Yasodai Selvakumaran is up for a massive global teaching prize. Here's why

Yasodai Selvakumaran is up for a massive global teaching prize. Here’s why

Yasodai Selvakumaran
Yasodai Selvakumaran is one of 50 finalists in the major Global Teacher Prize 2019.

Recognised nationally as an outstanding teacher and leader, she has achieved consistently high results and, in a career of only 8 years, she has influenced the careers of over 200 teachers.

A teacher at Rooty Hill High School in Western Sydney, she says her passion for education stems from the fact that she can transform young lives through her work. Working towards a common vision in education can create ripple effects that flow beyond individuals.

With a constant, challenging work load and as a mentor to others in the profession, Selvakumaran has learnt taking care of herself is a vital part of reaching her potential. “Well being is crucial to take on the responsibility of leading learning within and beyond the classroom,” she says in the below Q&A. “The emotional and cognitive load is immense… looking after yourself is crucial before you can look after others!”

Selvakumaran’s parents left Sri Lanka during a period of dangerous civil tensions and she grew up in Bathurst in regional Australia, before moving to Sydney to complete university.

In 2014, she won the Australian Council of Educational Leadership Mary Armstrong Award for Outstanding Young Educational Leader, and in 2018, she won a Commonwealth Bank Teaching Award. She has been recognised as 1 of 30 rising stars under the age of 35 in Australian education by the Educator Australia magazine.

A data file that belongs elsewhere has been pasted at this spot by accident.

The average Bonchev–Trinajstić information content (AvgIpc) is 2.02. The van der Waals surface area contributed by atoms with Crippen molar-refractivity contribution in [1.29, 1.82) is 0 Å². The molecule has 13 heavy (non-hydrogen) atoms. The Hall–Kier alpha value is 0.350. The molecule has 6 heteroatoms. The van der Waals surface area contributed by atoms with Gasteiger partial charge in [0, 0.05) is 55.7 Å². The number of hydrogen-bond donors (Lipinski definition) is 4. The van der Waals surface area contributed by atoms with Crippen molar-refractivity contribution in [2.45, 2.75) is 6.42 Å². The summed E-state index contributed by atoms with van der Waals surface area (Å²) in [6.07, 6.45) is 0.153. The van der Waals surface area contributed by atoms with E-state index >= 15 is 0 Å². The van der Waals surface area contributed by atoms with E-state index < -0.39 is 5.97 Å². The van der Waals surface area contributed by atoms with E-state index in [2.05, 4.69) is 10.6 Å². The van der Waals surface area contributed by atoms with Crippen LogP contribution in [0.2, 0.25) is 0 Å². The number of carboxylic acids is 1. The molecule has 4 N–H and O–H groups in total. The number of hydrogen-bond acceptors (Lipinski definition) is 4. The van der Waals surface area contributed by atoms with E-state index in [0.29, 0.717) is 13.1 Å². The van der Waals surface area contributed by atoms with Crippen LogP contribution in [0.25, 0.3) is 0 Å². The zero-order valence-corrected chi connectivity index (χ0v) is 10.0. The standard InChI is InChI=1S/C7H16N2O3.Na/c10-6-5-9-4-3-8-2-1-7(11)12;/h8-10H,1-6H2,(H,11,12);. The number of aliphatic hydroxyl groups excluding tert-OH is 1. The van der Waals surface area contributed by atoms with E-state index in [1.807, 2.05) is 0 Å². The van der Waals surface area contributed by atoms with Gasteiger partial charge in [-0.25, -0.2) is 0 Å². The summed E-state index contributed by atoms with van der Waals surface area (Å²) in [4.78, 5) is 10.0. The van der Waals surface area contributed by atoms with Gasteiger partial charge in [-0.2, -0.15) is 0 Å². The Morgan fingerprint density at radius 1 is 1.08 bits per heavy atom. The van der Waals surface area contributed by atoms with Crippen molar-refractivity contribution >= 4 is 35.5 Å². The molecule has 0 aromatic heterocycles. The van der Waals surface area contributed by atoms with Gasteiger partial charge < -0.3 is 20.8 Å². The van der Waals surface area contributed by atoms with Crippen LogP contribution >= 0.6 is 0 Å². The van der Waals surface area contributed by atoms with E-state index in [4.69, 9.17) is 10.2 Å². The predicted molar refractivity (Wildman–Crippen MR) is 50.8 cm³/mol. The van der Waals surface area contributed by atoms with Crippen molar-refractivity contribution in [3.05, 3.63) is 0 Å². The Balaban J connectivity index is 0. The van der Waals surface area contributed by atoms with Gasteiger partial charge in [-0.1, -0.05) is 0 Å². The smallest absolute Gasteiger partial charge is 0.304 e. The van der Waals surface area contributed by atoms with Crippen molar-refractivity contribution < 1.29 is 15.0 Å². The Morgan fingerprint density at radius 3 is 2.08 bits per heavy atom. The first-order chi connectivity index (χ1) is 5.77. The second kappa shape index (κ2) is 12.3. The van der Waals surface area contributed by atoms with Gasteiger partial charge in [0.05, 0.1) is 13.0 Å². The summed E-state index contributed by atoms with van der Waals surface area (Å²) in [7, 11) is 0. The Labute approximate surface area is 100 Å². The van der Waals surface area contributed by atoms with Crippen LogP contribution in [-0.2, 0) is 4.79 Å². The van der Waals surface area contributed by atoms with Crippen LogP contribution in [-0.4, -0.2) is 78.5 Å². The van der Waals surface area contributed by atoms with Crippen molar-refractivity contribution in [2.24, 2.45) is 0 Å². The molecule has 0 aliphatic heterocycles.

One of only two Australian teachers up for the Global Teacher Prize 2019 alongside Peter Gurrier Jones, from The Hills School in Northmead, she is no doubt a young trailblazer in the profession.

Below, Yasodai Selvakumaran answers some questions for Women’s Agenda on how she plans to improve student learning at Rooty Hill High School and the importance of bridging the gap between research and practice in education.

What are you so passionate about the teaching profession? 

It is a privilege to work towards a common vision – to empower students, teachers and communities be the best they can be. As a profession, we are constantly learning and adapting and this is a part of the joy of learning. Yes, it can be challenging at times but ultimately Education transforms lives. This impact goes well beyond individuals as the ripple continues further than we can immediately measure or sometimes imagine.

What’s the biggest hurdle you’ve faced (or are still facing) in your teaching career?

Adapting to the pace of change in Education and recognising that teacher voice is an issue not only in Australia but in other parts of the world.

… How did you work around it?

Collaborating for teacher professional learning, coaching and mentoring is key to be able to facilitate engaging and deep learning experiences for our students.   I’m fortunate to have had and have brilliant mentors since I was a pre-service teacher. Those mentors continue to inspire me now as a mentor myself. I’ve been part of the TeachMeet NSW community that organises free informal professional learning led by Teachers. I am currently serving as an executive of the Australian Curriculum Studies Association and leading professional learning and advocacy is an opportunity to further contribute.